The public consultation on the next National Plan to reduce family, domestic and sexual violence is open. You can have your say here. The consultation closes 11:59pm, Saturday 31 July 2021.
Refugee Week 2021
It was Refugee Week last week from 20-26 June. This year’s theme is Unity – The way forward. Refugee Week is Australia’s peak annual activity to inform the public about refugees and celebrate positive contributions made by refugees to Australian society.
It provides a platform to create better understanding between different communities and to encourage successful integration enabling refugees to live in safety and to continue making a valuable contribution to Australia.
Here is a snapshot of what FRSA members did to commemorate the week:
- Focus Connect did a series of interviews on their Youth Settlement Program called My Journey to Australia. Watch Yves Irakoze’s story and his journey to Australia on the right.
- CatholicCare Hunter-Manning’s Refugee Hub staff and volunteers visited St Columban’s Primary School to help students’ understand refugee related issues and the importance of being kind and welcoming.
- Save the Children shared an article on 10 ways you can help refugees.
- CatholicCare Western Sydney and the Blue Mountains shared Agnes’ story, she fled war-torn South Sudan many years ago to start a ‘better life’ for her family.
- The City of Greater Geelong and the Bluebird Foundation supported local refugee women aged 12 to 22 years from Karenni and Karen backgrounds to tell their stories through art and film. The short film ‘Pipi Thay Too’ (The Grandmother Tree) has been written by these young women and created from their paintings. Watch the film and read stories from their local refugee communities on their website.
- EACH highlighted their refugee Health Service supports people from refugee and asylum seeker backgrounds living in the Eastern Region of Victoria. The Team includes a Refugee Health Nurse Practitioner, Refugee Health Nurses, Specialist General Practitioners.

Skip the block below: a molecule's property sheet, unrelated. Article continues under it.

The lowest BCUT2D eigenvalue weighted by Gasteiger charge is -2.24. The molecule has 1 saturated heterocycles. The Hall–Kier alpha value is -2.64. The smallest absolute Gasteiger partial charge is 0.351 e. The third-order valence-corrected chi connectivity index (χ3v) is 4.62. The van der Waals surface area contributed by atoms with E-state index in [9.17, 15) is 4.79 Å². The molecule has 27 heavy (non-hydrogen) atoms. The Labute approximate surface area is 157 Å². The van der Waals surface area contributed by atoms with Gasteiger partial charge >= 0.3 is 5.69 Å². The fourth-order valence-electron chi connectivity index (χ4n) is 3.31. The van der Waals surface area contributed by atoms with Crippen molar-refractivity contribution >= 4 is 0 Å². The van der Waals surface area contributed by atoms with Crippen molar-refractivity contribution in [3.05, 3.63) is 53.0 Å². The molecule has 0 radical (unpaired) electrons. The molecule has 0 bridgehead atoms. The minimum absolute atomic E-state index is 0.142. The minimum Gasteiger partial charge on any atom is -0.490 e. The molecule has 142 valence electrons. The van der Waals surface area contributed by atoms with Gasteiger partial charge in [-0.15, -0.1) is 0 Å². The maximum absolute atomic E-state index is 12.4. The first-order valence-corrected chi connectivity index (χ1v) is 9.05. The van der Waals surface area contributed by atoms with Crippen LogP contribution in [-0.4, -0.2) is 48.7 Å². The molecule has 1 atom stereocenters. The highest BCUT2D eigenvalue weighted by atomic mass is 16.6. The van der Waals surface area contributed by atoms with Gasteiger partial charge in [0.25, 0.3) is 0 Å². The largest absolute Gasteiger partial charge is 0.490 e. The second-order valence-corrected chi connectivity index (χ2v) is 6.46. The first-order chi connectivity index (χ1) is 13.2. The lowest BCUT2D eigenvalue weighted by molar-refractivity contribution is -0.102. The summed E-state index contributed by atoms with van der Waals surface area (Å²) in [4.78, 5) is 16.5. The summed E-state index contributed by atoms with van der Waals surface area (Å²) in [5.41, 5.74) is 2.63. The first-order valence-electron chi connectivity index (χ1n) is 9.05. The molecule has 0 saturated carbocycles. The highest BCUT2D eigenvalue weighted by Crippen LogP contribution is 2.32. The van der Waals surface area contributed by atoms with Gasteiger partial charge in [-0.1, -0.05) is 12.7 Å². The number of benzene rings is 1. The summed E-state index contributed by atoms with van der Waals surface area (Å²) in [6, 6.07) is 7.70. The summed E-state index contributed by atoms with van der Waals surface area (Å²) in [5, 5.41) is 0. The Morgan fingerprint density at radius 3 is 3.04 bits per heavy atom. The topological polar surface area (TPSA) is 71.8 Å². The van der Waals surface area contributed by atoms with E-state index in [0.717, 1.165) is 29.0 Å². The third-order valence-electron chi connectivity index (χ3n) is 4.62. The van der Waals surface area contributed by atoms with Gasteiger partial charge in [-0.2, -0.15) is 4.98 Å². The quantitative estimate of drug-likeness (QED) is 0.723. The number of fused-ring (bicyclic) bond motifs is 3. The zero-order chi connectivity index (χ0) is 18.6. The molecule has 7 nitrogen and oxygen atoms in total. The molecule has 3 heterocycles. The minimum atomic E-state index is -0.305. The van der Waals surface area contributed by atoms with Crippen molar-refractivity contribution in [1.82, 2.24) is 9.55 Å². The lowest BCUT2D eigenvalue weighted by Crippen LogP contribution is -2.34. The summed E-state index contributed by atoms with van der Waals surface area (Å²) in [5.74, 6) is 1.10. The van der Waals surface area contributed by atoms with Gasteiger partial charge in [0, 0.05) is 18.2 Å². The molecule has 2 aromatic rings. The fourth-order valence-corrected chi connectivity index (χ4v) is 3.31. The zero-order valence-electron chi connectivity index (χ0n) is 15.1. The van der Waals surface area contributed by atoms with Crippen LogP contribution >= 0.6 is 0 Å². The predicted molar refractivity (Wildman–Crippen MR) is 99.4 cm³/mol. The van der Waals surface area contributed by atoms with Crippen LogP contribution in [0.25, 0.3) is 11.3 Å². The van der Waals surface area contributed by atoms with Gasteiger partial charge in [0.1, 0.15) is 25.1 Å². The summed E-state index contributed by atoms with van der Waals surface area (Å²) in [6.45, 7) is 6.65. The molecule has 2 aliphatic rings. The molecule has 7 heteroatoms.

- AnglicareSA shared Adnan’s story of arriving in Australia at the tender age of 12 from Afghanistan with his mother.
Lin Hatfield Dodds is The Benevolent Society’s new CEO
The Benevolent Society has announced Lin Hatfield Dodds as its new CEO beginning on on 19 July 2021.
Currently Associate Dean at The Australia and New Zealand School of Government (ANZSOG), Hatfield Dodds brings to The Benevolent Society extensive experience in social policy, systems leadership, and cross sector social innovation, as well as a wealth of operational experience.
Parenting Orders research project
The Australian Institute of Family Studies is researching compliance and enforcement of family law parenting orders and invites parents and carers with parenting orders from the family law courts to participate in a survey. If you live in WA click here. If you live in other parts of Australia click here.
The NAIDOC 2021 theme – Heal Country! – calls for all of us to continue to seek greater protections for our lands, our waters, our sacred sites and our cultural heritage from exploitation, desecration, and destruction.
NAIDOC Week 2021 will be held from Sunday 4 July to Sunday 11 July. The week is an opportunity for all Australians to come together to celebrate the rich history, diverse cultures and achievements of Aboriginal and Torres Strait Islander peoples as the oldest continuing cultures on the planet.
For more information on how to get involved and resources available, visit the NAIDOC website.
Team Leader Family Relationship Services | Upper Murray Family Care